Following a decision made by the San Luis Obispo County Board of Supervisors on Tuesday, county voters will decide on a marijuana business tax measure that will appear on the upcoming June ballot.
Though the county has yet to grant approval for any marijuana businesses, the board of supervisors voted to send a pot tax measure to the voters. If passed, the initiative would tax marijuana businesses in unincorporated areas of the county starting at a rate of 4 percent of gross receipts.
The tax rate would be slated to automatically increase 2 percent every fiscal year until reaching the maximum rate of 10 percent on July 1, 2020. However, the board of supervisors could vote to stop the increases and cap the rate at a certain level.
Additionally, the tax rate could be adjusted for different types of marijuana businesses. One type of business, marijuana testing facilities, would be exempt altogether from the county pot tax.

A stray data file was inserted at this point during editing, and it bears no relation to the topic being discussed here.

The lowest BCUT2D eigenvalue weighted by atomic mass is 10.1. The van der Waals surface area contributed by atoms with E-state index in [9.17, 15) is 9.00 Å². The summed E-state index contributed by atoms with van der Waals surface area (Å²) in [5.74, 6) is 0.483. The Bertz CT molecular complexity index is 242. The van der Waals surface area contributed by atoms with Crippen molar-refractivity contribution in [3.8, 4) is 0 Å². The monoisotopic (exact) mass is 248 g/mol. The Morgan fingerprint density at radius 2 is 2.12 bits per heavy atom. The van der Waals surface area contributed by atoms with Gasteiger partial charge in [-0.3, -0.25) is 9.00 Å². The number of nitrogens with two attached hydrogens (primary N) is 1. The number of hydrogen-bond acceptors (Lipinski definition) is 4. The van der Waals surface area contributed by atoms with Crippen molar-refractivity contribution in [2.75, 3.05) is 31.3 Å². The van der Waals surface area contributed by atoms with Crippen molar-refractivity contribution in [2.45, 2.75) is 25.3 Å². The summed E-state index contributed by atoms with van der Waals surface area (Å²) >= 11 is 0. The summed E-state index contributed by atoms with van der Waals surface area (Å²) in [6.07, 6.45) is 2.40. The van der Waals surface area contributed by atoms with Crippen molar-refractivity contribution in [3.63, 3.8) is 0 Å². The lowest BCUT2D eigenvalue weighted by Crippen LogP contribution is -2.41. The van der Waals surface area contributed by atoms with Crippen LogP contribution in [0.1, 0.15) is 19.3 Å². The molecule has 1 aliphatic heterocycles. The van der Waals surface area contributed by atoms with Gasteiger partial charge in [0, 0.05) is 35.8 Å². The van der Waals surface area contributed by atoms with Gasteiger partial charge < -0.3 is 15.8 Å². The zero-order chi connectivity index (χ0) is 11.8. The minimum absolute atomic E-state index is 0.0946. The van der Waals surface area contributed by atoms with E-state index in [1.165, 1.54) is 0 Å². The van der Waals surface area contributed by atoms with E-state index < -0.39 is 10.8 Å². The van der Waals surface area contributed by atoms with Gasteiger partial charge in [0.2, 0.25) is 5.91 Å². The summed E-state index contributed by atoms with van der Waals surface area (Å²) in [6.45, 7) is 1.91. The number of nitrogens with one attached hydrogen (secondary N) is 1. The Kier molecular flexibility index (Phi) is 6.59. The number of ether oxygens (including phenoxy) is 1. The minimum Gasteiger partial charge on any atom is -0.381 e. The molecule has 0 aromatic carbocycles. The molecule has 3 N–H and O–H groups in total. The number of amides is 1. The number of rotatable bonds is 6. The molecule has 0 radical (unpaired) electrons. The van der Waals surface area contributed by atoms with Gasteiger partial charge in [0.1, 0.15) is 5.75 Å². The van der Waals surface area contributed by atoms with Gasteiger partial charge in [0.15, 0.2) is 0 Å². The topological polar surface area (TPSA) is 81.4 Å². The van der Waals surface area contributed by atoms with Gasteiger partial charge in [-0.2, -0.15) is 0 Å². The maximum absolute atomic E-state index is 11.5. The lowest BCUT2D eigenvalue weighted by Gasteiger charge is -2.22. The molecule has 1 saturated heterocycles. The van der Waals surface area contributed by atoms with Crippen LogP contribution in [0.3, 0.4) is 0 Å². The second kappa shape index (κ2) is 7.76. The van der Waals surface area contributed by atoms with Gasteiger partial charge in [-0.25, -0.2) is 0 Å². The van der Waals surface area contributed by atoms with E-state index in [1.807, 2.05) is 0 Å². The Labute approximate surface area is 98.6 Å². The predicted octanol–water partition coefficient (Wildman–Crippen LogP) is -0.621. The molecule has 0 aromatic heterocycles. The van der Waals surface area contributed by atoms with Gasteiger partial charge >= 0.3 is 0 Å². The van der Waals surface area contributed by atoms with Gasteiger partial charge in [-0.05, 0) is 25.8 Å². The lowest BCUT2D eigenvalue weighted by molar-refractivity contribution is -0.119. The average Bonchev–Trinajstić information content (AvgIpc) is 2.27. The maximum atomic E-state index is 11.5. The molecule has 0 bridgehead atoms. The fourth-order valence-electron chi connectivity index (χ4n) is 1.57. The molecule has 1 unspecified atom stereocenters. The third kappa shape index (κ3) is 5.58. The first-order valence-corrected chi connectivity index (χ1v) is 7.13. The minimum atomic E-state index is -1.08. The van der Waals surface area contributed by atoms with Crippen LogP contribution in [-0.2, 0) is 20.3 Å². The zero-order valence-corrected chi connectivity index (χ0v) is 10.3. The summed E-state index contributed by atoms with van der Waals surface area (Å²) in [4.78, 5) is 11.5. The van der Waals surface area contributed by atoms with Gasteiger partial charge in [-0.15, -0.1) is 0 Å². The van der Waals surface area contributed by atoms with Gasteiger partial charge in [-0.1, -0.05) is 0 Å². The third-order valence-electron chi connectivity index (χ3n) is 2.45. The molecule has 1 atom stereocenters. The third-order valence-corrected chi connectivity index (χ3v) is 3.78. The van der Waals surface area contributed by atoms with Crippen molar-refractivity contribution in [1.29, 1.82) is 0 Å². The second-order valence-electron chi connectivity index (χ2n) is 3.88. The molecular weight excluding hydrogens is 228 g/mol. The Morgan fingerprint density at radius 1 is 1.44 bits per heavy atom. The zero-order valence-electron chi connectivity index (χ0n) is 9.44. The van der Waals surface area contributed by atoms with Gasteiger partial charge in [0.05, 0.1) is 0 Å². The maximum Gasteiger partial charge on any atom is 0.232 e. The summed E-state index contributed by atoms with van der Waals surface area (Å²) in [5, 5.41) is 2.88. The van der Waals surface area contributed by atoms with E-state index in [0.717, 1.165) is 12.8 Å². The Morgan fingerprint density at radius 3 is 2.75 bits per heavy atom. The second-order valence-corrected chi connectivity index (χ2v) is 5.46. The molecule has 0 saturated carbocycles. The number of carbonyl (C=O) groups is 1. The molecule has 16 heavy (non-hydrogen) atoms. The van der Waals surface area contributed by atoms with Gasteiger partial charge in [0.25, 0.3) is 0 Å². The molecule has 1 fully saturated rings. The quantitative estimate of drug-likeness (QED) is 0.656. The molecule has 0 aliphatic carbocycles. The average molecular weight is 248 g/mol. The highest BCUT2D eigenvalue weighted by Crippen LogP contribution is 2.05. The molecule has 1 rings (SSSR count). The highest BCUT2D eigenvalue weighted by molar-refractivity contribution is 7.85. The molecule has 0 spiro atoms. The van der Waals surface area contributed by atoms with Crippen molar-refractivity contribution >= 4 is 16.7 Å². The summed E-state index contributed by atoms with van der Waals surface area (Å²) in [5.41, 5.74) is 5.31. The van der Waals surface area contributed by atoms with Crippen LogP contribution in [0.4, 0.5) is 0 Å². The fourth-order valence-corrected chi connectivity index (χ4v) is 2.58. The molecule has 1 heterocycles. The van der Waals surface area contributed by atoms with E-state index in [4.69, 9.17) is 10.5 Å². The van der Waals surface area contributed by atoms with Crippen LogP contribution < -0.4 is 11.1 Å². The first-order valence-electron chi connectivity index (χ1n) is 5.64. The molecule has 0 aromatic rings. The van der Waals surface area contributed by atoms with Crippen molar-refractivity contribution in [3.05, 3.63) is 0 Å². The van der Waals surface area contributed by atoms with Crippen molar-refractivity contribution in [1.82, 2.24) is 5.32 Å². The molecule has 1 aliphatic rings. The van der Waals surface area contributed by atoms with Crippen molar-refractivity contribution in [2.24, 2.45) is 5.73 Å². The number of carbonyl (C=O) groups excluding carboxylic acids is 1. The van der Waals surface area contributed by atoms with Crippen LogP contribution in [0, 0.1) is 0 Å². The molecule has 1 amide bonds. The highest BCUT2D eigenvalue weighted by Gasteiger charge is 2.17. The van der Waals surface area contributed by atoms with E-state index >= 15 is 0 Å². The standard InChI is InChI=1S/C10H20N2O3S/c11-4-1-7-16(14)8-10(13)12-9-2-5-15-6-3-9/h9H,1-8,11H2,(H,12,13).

If voters approve the measure, the 4-10 percent tax would be levied on top of a fixed-rate $9.25 state tax on every ounce of marijuana flowers sold and $2.75 on every ounce of marijuana leaves, as well as a 15 percent state excise tax on other cannabis business activities.
Revenue raised from the local tax would go to SLO County’s general fund. County officials say the money is needed to cover planning, code enforcement and other costs related to marijuana businesses.
County Tax Collector Jim Erb has said that, according to a consultant, the marijuana tax could generate $1.4 million to $28 million a year.
Some critics of the tax measure have expressed concern it will cause marijuana consumers to purchase more pot from the black market. Simultaneously, over the first couple month of California’s marijuana business licensing program, the state has received hundreds of complaints, many of which have come from newly licensed pot businesses saying illicit cannabis operations are cutting into their market share.
California’s upcoming primary election, in which the SLO County ballot measure will appear, is scheduled for June 5.